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Hakuba Yoga Retreat Reflection 2019
2019.10.18 | Namita Kurokawa

Last month, September 2019, we hosted our first Yoga Retreat ever. Our main goal was for the students to incorporate yoga into their lifestyle on a more regular basis. And by “yoga” I don’t just mean the asanas, but all aspects of “yoga” including breathing, meditation, and philosophy.  

 

We usually perceive yoga as a physical exercise. The meaning of the word “Asana” is not known, even amongst people who seem to be practicing yoga on a regular basis. Asana is a Sanskrit word that literally means “seat.” Many people would say that it means “yoga pose,” right? And it’s not wrong. Originally, it was said that the only posture in yoga necessary was a comfortable seated position. Through time, the perception of asanas changed, but the ultimate purpose of comfortable seated posture for meditation hasn’t changed. 

 

Although we didn’t want to stress people out with the technicality, we did want people to experience yoga as a lifestyle. Through this concept, we introduced kriya and pranayama techniques as well as various asana practices. We also conducted a cooking class on making ayurvedic brownies!! It actually turned out really well, and reminded me of India (where I actually ate it for the first time). We definitely didn’t forget to have fun!!

 

Ok, first of all, what do all these terms mean?!

 

Kriya

In our yoga practice, we address Kriya as cleansing techniques. The purpose of performing the various cleansing techniques are to remove impurities and toxins in our body and to prepare ourselves for pranayama, and move the vital energy to the central sushumna (energy) channel, to attain moksha (or liberation).  

 

There are 6 cleansing techniques in yoga, also known as Shatkriyas. “Shat” means six and “Kriya” means cleansing, 

  1. Neti: Nose cleansing
  2. Dhauti: Digestive tract cleansing
  3. Nauli: abdominal massage cleansing
  4. Basti: colonic irrigation cleansing 
  5. Kapalabhati: Skull Cleaning
  6. Trataka: Eye Cleansing

 

During our yoga retreat (and also during our monthly Kriya Cleansing Workshops), we preform Neti, Nauli, Kapalabhati, and Trataka. 

 

Pranayama

“Prana” means breath or vital energy in the body. “Yama” means to control. There are so many types of Pranayama, but that can be for another blog! I want to point out that Breathing = Life. The reason I say this is because 

humans can go…

without food for 40 days,

without sleep for 11 days,

without water for 3-4 days,

but can only go without air for few seconds ~ few minutes!! (This depends on your lung capacity). 

 

Asana

A lot of people say “Yoga” when they actually mean “Asana.” As mentioned before, asana literally means “seat.” In the past, it was said that the seated position was the only asana needed to sit comfortably to meditate. In ancient text, it illustrates 84 asanas. Now, there are hundreds, possibly thousands of asanas including variations with crazy long Sanskrit names like Parivrtta Prasarita Padottanasana!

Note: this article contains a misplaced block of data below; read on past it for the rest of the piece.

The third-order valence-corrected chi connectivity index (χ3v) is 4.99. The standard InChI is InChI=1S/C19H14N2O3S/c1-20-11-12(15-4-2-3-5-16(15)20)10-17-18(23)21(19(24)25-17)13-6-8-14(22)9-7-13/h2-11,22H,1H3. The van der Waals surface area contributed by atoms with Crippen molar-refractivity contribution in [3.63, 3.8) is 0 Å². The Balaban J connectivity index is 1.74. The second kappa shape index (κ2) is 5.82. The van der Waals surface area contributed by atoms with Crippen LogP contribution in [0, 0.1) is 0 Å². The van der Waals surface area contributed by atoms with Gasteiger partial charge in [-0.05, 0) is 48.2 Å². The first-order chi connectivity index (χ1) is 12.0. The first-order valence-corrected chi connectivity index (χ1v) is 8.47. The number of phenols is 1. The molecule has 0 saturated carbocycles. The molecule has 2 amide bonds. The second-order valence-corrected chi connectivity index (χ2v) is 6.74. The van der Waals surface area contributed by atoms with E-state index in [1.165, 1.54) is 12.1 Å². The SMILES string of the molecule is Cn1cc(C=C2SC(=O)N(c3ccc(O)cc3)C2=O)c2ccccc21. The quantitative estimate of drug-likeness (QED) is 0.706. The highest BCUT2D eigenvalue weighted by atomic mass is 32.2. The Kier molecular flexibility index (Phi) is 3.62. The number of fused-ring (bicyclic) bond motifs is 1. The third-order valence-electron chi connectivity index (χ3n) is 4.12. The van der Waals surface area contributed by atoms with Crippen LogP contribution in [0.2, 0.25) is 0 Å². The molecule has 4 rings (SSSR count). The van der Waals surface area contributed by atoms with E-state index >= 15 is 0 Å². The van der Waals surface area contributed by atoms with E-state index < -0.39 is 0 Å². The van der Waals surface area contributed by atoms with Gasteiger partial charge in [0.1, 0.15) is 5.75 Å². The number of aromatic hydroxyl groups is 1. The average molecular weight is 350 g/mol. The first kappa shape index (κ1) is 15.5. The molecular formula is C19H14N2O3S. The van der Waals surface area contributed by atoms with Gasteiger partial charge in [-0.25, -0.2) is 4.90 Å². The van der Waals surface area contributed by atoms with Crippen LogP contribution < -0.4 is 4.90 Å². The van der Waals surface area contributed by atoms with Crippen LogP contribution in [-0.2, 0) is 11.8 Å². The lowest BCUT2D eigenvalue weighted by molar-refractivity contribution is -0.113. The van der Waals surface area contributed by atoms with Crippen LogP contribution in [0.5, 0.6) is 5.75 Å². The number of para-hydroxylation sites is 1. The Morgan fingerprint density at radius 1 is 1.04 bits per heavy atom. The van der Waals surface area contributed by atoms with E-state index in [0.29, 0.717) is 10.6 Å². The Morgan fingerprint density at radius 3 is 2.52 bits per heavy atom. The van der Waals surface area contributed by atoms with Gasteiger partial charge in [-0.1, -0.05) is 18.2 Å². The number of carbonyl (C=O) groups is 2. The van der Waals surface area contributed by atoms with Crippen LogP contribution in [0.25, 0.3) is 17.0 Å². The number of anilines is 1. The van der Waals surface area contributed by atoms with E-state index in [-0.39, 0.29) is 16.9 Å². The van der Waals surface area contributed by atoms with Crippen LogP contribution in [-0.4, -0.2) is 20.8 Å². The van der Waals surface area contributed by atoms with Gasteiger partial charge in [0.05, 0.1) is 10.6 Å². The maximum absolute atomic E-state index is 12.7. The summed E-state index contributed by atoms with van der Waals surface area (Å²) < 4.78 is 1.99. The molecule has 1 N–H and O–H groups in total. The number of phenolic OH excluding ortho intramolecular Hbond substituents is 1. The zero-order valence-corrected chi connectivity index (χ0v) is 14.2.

Ayurveda

In Sanskrit, “Ayus” means life, “Veda” means knowledge. Ayurvedia is a medical science of ancient India incorporating diet, herbal remedies, exercise, meditation, breathing and physical therapy. Ayurveda and yoga are closely interconnected in terms of techniques used and the overall wellbeing of oneself. There are three types of Doshas which are Veta, Pitta and Kapha. Depending on which category you are, the diet differs and the treatments differ. I just want to point out that ayurvedic diet doesn’t necessarily mean vegan. 

 

Going Forward…

The concept of Yoga Retreat in Japan is relatively new. In a culture where taking days off of work is an unspoken taboo, where more hours of work means better reputation, where taking detours in life is seen as unsuccessful (TRUST ME, I’ve been there, done that) we want to slowly introduce the view that it’s ok to take time off for yourself and your wellbeing. We are starting to see a shift in trend and hope that more people view themselves as a priority going forward. 

 

Our Next Yoga Retreat is coming up soon! Will keep you posted!

 

Founder and Yoga Instructor at Nami Yoga Studio.
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Beauty of the Rainy Season
2018.6.14 | Hiroko Mieda

The 24 solar terms, based on the sun’s position in the zodiac, were created by farmers in ancient China to guide the agricultural affairs. It reflects the change in seasons throughout the year.

 

We refer to this season up till the summer solstice as ‘mangzhong,’ or more familiarly known as the season when the planting of the grains is done.  (FYI, for us yogis, June 21st in summer solstice is International Yoga Day!)

 

Early summer rain (called ‘samidare’ in Japanese meaning fifth lunar month rain) is rainy season where life is given to all living things. It also affects us humans in different ways. For example, it is difficult to maintain the water balance within our body due to humidity which results in swelling of the body and melancholy mood.